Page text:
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This summer's most celebrated change of locales was LaMarcus Aldridge's decision to leave the Portland Trail Blazers and join forces with the oft-contending San Antonio Spurs. On its face, the move was all about pursuing a championship, but it was also about the culture required to get there. After all, the Trail Blazers had talent, including one of the game's best young point guards, but they didn't have the long-standing pedigree that typifies the Spurs as a franchise.

But why San Antonio instead of iconic destinations like New York or Los Angeles? According to Aldridge, the former wanted him to exclusively play the center position while the latter couldn't quite make the sale after two meetings. Part of the Spurs' appeal was fit—and the communication concerning that fit.

"It was open dialogue," Aldridge said of his interaction with the organization, per Basketball Insiders' Lang Greene. "[Gregg Popovich] kind of told me what he was thinking, and I kind of said how I felt about it. But I'm going to play as I've played in most of my other games.

"It's not going to be any different than Portland as far as minutes because I just turned 30. So for them, I'm really young. Compared to Tim and Manu [Ginobili], I'm really young. So he's going to try and manage my minutes, but I'm still going to play a lot."

The guarantee of a prominent role in a consistently successful operation was clearly enticing enough. It probably didn't hurt that San Antonio reached early agreements with its own free agents, including Leonard, Tim Duncan and starting shooting guard Danny Green. 

SAN ANTONIO, TX - MAY 14:  LaMarcus Aldridge #12 of the Portland Trail Blazers attempts to drive around Tim Duncan #21 of the San Antonio Spurs in Game Five of the Western Conference Semifinals during the 2014 NBA Playoffs at the AT&T Center on May 14, 20
Chris Covatta/Getty Images

But more than any piece of the on-court puzzle, it may have been the Spurs' well-documented culture that made the difference. San Antonio's championship experience has translated into a seemingly perpetual expectation for winning. Since Popovich and Duncan joined forces, that expectation has been met repeatedly.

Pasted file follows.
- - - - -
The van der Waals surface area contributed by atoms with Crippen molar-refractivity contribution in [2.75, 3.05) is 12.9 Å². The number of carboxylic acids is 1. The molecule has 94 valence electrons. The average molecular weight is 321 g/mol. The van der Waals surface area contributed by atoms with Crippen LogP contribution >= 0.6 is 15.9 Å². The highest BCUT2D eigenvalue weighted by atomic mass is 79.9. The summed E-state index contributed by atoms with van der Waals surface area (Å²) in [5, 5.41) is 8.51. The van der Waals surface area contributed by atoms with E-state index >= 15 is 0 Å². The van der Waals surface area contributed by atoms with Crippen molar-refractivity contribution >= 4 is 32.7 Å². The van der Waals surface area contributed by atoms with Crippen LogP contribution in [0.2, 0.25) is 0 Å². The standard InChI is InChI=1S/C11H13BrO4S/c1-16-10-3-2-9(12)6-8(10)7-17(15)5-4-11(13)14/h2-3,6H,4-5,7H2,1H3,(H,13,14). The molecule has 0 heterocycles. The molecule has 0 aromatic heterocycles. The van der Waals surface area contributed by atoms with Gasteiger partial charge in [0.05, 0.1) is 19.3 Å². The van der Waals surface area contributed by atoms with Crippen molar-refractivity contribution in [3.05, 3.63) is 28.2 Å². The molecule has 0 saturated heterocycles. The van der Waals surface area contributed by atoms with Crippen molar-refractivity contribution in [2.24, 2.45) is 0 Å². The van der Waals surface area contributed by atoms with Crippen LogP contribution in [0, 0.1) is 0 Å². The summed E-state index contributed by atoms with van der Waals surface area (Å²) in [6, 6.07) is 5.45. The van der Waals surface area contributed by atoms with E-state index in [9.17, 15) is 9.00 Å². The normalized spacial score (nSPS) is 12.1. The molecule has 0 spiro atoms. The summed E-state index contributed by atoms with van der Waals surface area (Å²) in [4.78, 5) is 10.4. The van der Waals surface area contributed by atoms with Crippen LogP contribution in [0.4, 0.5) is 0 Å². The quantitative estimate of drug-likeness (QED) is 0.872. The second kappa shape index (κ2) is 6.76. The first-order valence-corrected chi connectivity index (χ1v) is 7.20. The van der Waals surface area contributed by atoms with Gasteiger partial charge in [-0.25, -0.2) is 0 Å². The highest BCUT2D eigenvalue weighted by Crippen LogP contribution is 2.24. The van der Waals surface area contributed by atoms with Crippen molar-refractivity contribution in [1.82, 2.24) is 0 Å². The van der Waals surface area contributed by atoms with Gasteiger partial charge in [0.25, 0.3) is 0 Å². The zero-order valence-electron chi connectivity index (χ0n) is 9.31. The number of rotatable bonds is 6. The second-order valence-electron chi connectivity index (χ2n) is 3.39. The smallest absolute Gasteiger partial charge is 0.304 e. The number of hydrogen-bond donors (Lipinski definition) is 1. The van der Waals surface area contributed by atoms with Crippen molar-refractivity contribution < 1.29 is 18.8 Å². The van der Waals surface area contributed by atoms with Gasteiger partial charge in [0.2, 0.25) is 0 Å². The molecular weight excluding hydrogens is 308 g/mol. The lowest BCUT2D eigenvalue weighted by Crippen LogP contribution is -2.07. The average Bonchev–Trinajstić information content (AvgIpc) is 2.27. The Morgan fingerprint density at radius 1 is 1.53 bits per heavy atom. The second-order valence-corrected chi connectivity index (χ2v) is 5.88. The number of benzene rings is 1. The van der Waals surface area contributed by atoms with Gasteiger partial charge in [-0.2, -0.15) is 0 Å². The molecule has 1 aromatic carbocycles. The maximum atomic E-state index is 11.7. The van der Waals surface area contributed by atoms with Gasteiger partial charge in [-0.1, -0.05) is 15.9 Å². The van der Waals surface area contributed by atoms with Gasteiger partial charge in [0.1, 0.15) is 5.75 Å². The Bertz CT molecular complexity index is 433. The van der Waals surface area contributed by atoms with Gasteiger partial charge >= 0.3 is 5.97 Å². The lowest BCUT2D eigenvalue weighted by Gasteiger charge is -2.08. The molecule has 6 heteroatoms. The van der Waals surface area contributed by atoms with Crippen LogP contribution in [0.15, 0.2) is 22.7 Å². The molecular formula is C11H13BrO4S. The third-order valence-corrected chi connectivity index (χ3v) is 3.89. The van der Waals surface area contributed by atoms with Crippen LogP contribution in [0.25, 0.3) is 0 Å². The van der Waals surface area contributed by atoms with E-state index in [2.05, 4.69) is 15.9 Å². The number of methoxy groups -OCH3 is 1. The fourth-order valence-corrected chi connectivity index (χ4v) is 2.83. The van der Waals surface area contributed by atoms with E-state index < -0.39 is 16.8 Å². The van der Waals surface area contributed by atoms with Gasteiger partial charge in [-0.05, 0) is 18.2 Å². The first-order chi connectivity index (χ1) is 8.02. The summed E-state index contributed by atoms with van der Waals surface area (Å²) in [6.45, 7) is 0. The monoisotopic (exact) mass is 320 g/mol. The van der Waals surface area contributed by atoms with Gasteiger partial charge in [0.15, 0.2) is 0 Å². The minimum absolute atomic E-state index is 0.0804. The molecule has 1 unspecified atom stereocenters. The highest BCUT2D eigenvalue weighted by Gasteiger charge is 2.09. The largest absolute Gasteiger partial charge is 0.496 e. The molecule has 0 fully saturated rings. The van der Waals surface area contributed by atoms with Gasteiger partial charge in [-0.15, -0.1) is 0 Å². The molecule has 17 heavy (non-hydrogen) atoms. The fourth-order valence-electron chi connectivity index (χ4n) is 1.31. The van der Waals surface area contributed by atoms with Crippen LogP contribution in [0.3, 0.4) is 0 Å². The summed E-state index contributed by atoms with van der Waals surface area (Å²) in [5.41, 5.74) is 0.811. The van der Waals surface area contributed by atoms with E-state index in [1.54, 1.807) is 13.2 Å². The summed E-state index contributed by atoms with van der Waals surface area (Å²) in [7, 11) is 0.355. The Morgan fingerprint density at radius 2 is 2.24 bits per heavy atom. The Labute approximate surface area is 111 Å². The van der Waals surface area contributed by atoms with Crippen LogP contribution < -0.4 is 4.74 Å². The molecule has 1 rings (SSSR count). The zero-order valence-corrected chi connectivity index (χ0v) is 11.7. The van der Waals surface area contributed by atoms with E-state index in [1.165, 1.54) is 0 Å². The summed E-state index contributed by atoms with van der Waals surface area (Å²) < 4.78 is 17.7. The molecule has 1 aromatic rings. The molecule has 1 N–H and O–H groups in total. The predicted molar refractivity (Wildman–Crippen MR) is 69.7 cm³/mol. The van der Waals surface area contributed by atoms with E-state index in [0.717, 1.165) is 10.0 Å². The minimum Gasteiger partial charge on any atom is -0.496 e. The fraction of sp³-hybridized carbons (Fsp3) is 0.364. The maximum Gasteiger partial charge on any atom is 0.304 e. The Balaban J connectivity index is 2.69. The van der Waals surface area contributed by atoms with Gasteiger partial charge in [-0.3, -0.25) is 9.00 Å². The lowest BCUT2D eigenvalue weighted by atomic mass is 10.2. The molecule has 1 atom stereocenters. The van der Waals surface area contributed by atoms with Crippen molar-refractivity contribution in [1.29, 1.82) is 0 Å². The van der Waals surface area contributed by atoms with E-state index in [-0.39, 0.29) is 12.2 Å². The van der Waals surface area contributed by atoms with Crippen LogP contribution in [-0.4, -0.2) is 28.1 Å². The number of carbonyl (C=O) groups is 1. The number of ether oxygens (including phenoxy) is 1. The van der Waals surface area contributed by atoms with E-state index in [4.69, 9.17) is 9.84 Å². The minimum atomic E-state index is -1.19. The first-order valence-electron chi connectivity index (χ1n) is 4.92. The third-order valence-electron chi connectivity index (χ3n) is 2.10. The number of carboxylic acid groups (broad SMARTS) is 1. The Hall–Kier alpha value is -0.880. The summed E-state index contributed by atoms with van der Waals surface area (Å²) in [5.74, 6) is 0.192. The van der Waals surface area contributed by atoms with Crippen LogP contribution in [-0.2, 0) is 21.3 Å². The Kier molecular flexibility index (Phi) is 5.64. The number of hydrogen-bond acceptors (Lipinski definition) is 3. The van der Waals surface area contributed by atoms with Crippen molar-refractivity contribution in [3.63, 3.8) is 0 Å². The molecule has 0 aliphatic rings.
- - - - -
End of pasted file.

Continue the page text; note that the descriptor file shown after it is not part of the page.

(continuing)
Even before Aldridge finalized his decision, Adande saw the writing on the wall: "If there's one thing the Los Angeles Lakers can learn from LaMarcus Aldridge's almost inevitable decision to join the San Antonio Spurs, it's that this is not about the presentations, it's about the roster and the culture."

The proximity of friends and family also played a role in Aldridge's thinking. The Texas native was making a life decision, not just a basketball one. And that life choice ultimately eschewed the allure of brighter lights, bigger markets and—perhaps—greater stardom.

Aldridge wasn't alone in that regard.

The Knicks were in hot pursuit of Greg Monroe, an ostensible sidekick who could finally get the Carmelo Anthony era back on track. In fact, as early as April, the New York Daily News' Frank Isola quoted one league executive who believed Monroe's arrival in NYC was "about as close to a done deal as you can get."

Not close enough, apparently. Monroe spurned team president Phil Jackson and Co., preferring to take his talents to the Milwaukee Bucks—an up-and-coming team that made a somewhat unlikely run to the playoffs last season. The Bucks also beat out the Lakers, another premier market that could have elevated Monroe's brand in fairly short order.

As CBSSports' Matt Moore put it in July, "He just chose little old Milwaukee over the Knicks and Lakers for the same money. If anything should signal a shift away from the idea that big markets rule all, it's got to be that. Simply being in a big city is not enough anymore."

Nor is a culture or system alone sufficient to secure a player's interest. But there's increasing evidence that at least some stars are more concerned with fit than fame (or even fortune). And that means some franchises may have to rethink their pitches. Once-premier destinations aren't what they used to be in the eyes of those who matter. Some of those destinations are just trying to get by.

A Rebuilding Renaissance

LEXINGTON, KY - FEBRUARY 28: Phil Jackson the  President of the New York Knicks watches the Kentucky Wildcats game against the Arkansas Razorbacks at Rupp Arena on February 28, 2015 in Lexington, Kentucky.  (Photo by Andy Lyons/Getty Images)
Andy Lyons/Getty Images

The Lakers and Knicks aren't ones to engage in protracted rebuilding processes. Rather than take the Philadelphia 76ers' approach (namely, hoarding young assets at any cost), the iconic franchises are simultaneously treading water and planning for 2016 and 2017. The hope is that another star-caliber free agent will finally be convinced by the bright lights of a big market.

To that end, both organizations brought in second-tier free agents in a bid to remain relevant and build cores that just might intrigue future pursuits. The key is demonstrating a prospect of short-term success.

As Adande put it in context of L.A.'s ill-fated pursuit of Aldridge: